By Jim Thomas
St. Louis Post-Dispatch

New coach Scott Linehan emphasized the basics at the first of three minicamps. Linehan appears to be detail oriented, so the team went over everything from how to line up in the huddle, to the snap count, to how plays are called, to how he wants players to shift and go in motion. Linehan wants a quick tempo in practice and a quick tempo in games. All of this will be stressed in the spring as the team gets to know its new coach and his staff. Linehan hopes one byproduct of getting the little things right will be better execution in games and, in turn, fewer busted assignments. . . .

The addition of free-agent OL Todd Steussie (from Tampa Bay) gives the Rams a veteran third offensive tackle, who even at this late stage of his career can step in for a few games should something happen to either RT Alex Barron or LT Orlando Pace. Steussie should be an upgrade over recent third tackles Rex Tucker, Matt Willig and Grant Williams. There is a familiarity factor because the Rams' new offensive line coach worked with Steussie at one time in Carolina. Steussie also could step in at guard in a pinch should injuries dip into the depth chart there. The Rams still must try to develop a young tackle for the fourth spot, but that's a need they now can attempt to fill either late in the draft or through a rookie free agent or two. . . .

LBs Brandon Chillar (shoulder) and Dexter Coakley (ankle, leg), C Andy McCollum (knee, shoulders), and G Adam Timmerman (knee) aren't yet ready to go full bore in a minicamp setting but still are getting mental reps in Linehan's system. TE Brandon Manumaleuna isn't off to a good start with his new head coach after choosing to stay at home on the West Coast -- as usual -- and missing the first month of the team's offseason conditioning program. RB Marshall Faulk still is expected back for his 13th season but was excused from the team's first minicamp because of a conflict. He still isn't cleared to practice anyway after undergoing offseason arthroscopic surgery on both knees. Faulk's durability is more questionable than ever because of his now-chronic knee problems, which is one reason why the team seems intent on drafting a running back even with the offseason pickup of third-down back Tony Fisher from Green Bay.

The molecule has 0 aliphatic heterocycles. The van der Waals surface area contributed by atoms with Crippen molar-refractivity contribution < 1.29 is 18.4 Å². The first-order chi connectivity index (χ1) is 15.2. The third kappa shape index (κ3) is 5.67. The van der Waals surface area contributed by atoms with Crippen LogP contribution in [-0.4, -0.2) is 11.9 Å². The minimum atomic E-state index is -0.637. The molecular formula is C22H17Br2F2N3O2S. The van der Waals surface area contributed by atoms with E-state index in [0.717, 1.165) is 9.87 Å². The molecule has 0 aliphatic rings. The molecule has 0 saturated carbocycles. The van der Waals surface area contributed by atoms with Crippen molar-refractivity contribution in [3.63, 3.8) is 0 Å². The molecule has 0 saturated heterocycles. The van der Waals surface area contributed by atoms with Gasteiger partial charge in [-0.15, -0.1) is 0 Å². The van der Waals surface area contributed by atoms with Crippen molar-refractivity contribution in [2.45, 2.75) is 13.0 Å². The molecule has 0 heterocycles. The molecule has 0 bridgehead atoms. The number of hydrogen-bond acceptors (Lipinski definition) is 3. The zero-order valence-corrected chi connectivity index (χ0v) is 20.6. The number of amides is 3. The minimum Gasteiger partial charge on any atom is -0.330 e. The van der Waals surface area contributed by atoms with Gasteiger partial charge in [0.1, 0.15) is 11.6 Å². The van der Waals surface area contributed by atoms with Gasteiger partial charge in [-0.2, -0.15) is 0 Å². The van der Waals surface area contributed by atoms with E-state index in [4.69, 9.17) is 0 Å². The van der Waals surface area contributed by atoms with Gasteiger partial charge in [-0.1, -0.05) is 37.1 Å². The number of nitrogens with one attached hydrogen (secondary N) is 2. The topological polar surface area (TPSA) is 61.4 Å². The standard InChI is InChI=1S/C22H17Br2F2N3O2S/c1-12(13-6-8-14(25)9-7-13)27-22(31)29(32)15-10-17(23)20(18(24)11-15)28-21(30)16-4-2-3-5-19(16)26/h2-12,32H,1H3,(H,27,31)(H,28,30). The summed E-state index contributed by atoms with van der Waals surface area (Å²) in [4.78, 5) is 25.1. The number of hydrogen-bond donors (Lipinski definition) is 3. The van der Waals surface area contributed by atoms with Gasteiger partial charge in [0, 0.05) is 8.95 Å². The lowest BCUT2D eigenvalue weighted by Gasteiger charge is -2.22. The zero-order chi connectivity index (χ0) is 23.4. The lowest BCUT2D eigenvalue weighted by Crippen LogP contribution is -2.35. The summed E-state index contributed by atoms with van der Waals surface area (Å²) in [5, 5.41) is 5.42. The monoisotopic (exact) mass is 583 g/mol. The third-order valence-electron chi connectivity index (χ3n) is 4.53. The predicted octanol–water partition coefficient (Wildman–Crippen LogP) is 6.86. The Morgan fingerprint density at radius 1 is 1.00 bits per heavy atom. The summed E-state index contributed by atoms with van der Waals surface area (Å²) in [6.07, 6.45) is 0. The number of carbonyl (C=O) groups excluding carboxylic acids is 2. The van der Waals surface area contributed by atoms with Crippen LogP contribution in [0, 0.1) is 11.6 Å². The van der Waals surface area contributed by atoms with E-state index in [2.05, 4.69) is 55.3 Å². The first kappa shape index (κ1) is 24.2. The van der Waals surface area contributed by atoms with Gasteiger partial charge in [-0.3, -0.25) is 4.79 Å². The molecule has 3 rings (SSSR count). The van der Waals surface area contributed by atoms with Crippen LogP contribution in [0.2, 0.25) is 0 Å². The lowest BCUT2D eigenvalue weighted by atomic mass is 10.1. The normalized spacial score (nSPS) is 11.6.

SCOUTING REPORT: Unless they come up with an impact defensive end in the draft, the Rams are counting on Anthony Hargrove to have a breakout season. Raw and unpolished, Hargrove looks like a beast in practice with his speed, strength, athleticism and aggressiveness. But those attributes haven't transferred over to game day on a consistent basis. Hargrove lacks the instincts to be an effective player from down to down. Too often he'll bite on the play fake or get sucked into the backfield on a screen pass to his side. He still is relatively new to the position, having gone to college as a quarterback, sat out a year because of academics, and then turned pro a year early. But his level of play improved noticeably late last season. The Rams need him to pick up where he left off.

STOCK RISING: The Rams were nervous for a while because WR Kevin Curtis was drawing interest from Seattle as a restricted free agent. But that interest proved fleeting, and Curtis now has a chance to make his mark for Linehan. Curtis always had defense-stretching speed. He has improved his overall route running and his ability to catch those 50-50 balls in traffic. Once Isaac Bruce returned from a dislocated toe last year, Curtis seemed to become an afterthought in the offense. Linehan needs to keep Curtis involved in the offense no matter what else is going on and find a way to get the ball to both Bruce and Curtis, even with Torry Holt firmly established as the No. 1 option in the passing game.